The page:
Wednesday, June 30, 2010

chang chang changeddy chang shebop

Everything is de cabeza here in Oaxaca-land. The election is coming and the evil PRI candidate ("Eviel" is, in fact, his name) has his image plastered hither and yon, as does the ever-confusing Gabino, who has managed to gather almost every opposing party to endorse him.

At home, here on Calle Sauces, it's not much better. Our roof is leaking mercilessly, which normally would not keep me up at night, but we have wood floors upstairs--not our choice and why they did this, I'll never know, and they are the wood laminate cheapy kind that starts to bow and sway with even a whisper of moisture.

So why not host a teenage guest when all this is transpiring? And plan a new school, and weed the heck out of its yards, and try to sneak in work when and if the kids go to sleep?

The past month stands out with some crystalline Oaxacaesque moments that I cannot ignore, however, such as Mario, my one-time English student, running across the street to tell me he's entering university in the fall. I like that, how your students from all the years past and all the places you have taught just expect you to be proud of them. And I always am.

One morning at the Xochimilco market, I sat talking with Rachel, Michelle, Yamaleni, and other friends, as the children sat perched in a tree and the marimbistas played.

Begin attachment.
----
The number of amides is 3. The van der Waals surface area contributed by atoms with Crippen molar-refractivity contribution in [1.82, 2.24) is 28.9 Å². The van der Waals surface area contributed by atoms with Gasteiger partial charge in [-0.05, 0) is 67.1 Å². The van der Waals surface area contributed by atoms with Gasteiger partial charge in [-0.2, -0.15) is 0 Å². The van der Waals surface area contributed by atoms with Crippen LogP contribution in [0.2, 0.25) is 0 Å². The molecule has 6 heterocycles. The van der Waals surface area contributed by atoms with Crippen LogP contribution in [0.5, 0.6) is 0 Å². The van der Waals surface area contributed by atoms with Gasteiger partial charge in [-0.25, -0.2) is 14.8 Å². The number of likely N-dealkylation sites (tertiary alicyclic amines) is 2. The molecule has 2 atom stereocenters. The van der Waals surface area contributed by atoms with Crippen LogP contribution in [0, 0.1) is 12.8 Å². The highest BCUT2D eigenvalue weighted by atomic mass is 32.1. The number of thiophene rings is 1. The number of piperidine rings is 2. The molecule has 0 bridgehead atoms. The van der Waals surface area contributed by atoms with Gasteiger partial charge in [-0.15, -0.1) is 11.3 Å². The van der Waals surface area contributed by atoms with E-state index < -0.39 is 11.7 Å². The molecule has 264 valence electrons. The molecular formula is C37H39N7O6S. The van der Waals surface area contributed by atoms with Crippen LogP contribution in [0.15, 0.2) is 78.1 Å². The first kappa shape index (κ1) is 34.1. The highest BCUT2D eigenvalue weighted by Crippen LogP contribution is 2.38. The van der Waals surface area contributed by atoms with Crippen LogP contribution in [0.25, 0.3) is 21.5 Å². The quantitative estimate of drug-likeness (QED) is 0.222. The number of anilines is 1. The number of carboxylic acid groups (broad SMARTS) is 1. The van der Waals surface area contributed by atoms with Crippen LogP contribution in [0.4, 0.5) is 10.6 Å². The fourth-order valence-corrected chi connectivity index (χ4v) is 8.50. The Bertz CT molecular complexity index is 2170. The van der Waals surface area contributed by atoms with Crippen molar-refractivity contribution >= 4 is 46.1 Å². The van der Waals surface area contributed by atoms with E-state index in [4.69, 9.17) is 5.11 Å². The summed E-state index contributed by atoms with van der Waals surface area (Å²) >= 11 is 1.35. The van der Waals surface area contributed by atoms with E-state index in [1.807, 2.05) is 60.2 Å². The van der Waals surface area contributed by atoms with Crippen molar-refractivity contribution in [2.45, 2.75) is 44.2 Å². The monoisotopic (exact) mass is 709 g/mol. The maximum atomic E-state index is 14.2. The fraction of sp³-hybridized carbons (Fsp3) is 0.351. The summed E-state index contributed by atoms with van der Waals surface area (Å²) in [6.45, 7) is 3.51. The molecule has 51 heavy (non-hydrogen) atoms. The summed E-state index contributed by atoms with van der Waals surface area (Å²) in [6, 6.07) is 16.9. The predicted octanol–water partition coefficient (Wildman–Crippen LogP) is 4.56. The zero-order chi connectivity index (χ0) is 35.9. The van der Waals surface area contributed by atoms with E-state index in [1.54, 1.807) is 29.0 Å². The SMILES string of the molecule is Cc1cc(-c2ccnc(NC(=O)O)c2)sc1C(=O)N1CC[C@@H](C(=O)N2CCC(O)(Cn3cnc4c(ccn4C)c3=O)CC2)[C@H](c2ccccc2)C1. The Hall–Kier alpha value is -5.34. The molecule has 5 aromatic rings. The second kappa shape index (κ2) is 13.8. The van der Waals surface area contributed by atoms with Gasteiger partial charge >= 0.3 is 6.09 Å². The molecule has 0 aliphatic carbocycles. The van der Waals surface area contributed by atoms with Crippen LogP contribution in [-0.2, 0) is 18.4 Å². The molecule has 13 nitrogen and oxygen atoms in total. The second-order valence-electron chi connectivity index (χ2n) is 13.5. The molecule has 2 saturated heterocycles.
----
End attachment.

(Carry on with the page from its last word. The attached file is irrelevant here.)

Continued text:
And under the Pochote aqueducts, to see "Grease" for the dance and music cinema festival, but what I heard was my friends Art and Laurencita singing all the words to "We Go Together" and it made me cry.

We're headed away from Oaxaca for vacation, but I feel desperate for it to stay with me. Will the striking teachers really occupy the Guelaguetza auditorium and stop the festival? Will PRI steal the election (again)? Will our roof get repaired? How could I possibly miss the art opening of the giant-sized alebrijes, or the movie about the Pixies, or my favorite organic applesauce lady returning to the market on Rayon?

This is the Oaxaca pull, how it gets under your skin, because all the little things matter so much. Leaving, at least temporarily, is good in this way, giving me perspective on the place I've grown to call home.

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